The big news in this week's Most Valuable Player award rankings concerns the top spot in the American League. Three weeks ago, Josh Hamilton was still clinging to that spot, which he'd held all season to that point. This week, he's off the list entirely. It's no secret as to why. After hitting .368/.420/.764 through the end of May, Hamilton has hit just .195/.282/.384 in 181 plate appearances since the calendar flipped to June.
On Monday, Rangers team president Nolan Ryan said that Hamilton was giving away at-bats, something manager Ron Washington later echoed. And in Sunday night's ESPN telecast of the Rangers-Angels game, Terry Francona easily illustrated how pitchers have been getting Hamilton out by luring him out of the strike zone with pitches off the outside corner (Hamilton went 0-for-5 with three strikeouts in that game).
Hamilton has just one multi-hit game in July -- and only four since June 1 -- and hasn't had three hits in a game since May 11. Things have only gotten worse for Hamilton as the season has progressed, and in the three weeks since my last MVP column, he has hit just .127/.194/.255 with 18 strikeouts in 15 games. Of course, even if Hamilton had started to turn things around in the last three weeks, he might still have lost the top spot to the irresistible force that is rookie sensation Mike Trout.
The ascension is complete. Trout wasn't called up until April 28, but he now leads the major leagues in all three major Wins Above Replacement stats (both Baseball-Reference's and FanGraph's WAR and Baseball Prospectus's Wins Above Replacement Player: 6.2 bWAR, 6.0 fWAR, 5.9 WARP), all cumulative stats. He also leads the majors in stolen bases (swiping his 31 bags at a 91 percent success rate) and runs and the AL in OPS+ (183) and batting average.
According to the Elias Sports Bureau, Trout is the first player in major league history to accumulate 100 hits, 15 home runs and 30 stolen bases in his first 75 games of a given season. That's first player, not first rookie or first 20-year-old. Trout no longer needs such qualifications. Fred Lynn and Ichiro Suzuki are the only men ever to win the Rookie of the Year and Most Valuable Player awards in the same season. Trout is now in position to become the third and by far the youngest (Lynn was 23, Suzuki 27).
Cano hit nine home runs in 14 games from June 17 to July 1, but has gone deep just twice in the 20 games since. Still, he has hit safely in 27 of his last 28 games after having a 23-game hit streak snapped on Saturday and is drawing walks at a career-best rate of one unintentional pass every 14.6 plate appearances. He has also played in all 98 of the Yankees games this season and, according to the advanced stats, is having his best season defensively. There is a chink in the armor of every MVP candidate on this list from the fourth spot on down, but Cano's performance thus far has been unassailable.
Once again, Verlander is the best pitcher in baseball. He leads the majors in innings (148 2/3), strikeouts (142), complete games, WHIP and innings per start. In addition, no American League pitcher has delivered a quality start more often and the only two qualified pitchers in the AL with lower ERAs have each thrown more than 30 fewer innings. Looking at his rate stats, Verlander's 2012 season is more like his MVP-winning 2011 season than it is different from it. Only Trout's historic performance and Cano's best season are keeping him out of the top spot.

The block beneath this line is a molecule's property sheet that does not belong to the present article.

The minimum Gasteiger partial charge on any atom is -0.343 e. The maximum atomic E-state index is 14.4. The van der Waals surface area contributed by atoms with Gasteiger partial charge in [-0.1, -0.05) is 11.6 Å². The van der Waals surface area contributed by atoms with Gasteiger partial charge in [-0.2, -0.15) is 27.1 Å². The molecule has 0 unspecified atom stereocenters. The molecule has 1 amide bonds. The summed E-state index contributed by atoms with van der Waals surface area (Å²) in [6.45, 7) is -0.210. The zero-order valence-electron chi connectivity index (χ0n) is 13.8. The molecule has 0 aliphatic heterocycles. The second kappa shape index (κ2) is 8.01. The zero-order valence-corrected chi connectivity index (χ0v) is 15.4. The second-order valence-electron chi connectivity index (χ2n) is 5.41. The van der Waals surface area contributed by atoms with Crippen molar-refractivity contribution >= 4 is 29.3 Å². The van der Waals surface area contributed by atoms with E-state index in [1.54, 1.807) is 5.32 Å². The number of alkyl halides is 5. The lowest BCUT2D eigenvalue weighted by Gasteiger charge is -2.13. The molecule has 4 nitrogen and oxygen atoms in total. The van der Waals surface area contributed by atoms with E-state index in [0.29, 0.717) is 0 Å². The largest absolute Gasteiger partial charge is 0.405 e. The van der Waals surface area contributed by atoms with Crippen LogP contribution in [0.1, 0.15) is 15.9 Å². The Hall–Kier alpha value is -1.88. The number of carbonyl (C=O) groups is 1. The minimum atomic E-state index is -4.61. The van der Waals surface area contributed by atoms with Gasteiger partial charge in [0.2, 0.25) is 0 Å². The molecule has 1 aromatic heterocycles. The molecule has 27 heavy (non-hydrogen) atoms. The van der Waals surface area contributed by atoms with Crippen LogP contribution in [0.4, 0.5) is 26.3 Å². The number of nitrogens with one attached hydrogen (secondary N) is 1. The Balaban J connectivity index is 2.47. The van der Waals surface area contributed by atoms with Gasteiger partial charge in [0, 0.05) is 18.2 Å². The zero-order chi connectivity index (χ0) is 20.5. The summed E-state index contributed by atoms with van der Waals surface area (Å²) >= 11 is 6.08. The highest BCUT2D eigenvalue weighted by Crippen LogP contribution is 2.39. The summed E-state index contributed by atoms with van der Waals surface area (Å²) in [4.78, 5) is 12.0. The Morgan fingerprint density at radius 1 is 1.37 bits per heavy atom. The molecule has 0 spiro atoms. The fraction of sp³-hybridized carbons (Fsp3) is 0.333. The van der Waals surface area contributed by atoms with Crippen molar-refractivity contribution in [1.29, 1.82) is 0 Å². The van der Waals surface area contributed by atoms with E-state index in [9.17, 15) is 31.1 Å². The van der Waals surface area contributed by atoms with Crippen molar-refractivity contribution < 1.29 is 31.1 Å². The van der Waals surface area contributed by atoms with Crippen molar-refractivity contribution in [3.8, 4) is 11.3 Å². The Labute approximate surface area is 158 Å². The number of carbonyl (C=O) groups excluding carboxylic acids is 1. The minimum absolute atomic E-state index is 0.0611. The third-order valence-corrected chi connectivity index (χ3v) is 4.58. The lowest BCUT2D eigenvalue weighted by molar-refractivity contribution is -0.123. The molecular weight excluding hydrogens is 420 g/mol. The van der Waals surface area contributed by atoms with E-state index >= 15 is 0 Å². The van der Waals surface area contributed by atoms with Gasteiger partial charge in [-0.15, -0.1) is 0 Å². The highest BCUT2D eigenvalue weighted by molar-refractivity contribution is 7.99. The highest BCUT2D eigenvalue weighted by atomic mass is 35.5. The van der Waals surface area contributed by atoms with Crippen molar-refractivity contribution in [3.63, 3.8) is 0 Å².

Total Zone and Baseball Prospectus's Fielding Runs both suggest that Cabrera has been a roughly average defensive third baseman this season, something I and Ultimate Zone Rating find hard to believe. Still, while Cabrera's play at the position is anything but smooth, he's clearly not the liability many expected him to be, and his more traditional fielding stats (fielding percentage and range factor) support the view of his play as roughly average. Given that, we can take his contributions at the plate at face value, and while they're not up to the level of his last two seasons (combined .337/.434/.604), the fact that he is holding his own at third base boosts the overall value of his performance.
It will be interesting to see if Cabrera is more productive in the second half than he was in the first. Historically his splits are pretty even before and after the All-Star break, but one could attribute the muting of his numbers in the first half to the effort he has had to exert to reestablish himself at his old position. He has hit .408/.474/.755 since June 25.
Encarnacion has been one of the most productive hitters in the American League all season, but he spent most of April and May as the Blue Jays' designated hitter, greatly undermining his candidacy for MVP. However, Encarnacion has played mostly first base since the end of May, and on Tuesday made his 46th start at the position this season compared to 45 starts at DH (he has also made single starts at third base and in leftfield and thus has 48 starts in the field compared to 45 at DH). The player formerly known as "E5" remains a lousy fielder, but he's not the sort of liability at first base that he was during his worst seasons at third base with the Reds. Much like Cabrera, that allows us to take his offensive production at something close to face value, and that value has been significant. So much so that the Blue Jays though it a worthy gamble to spend $29 million to lock the 29-year-old up through 2015.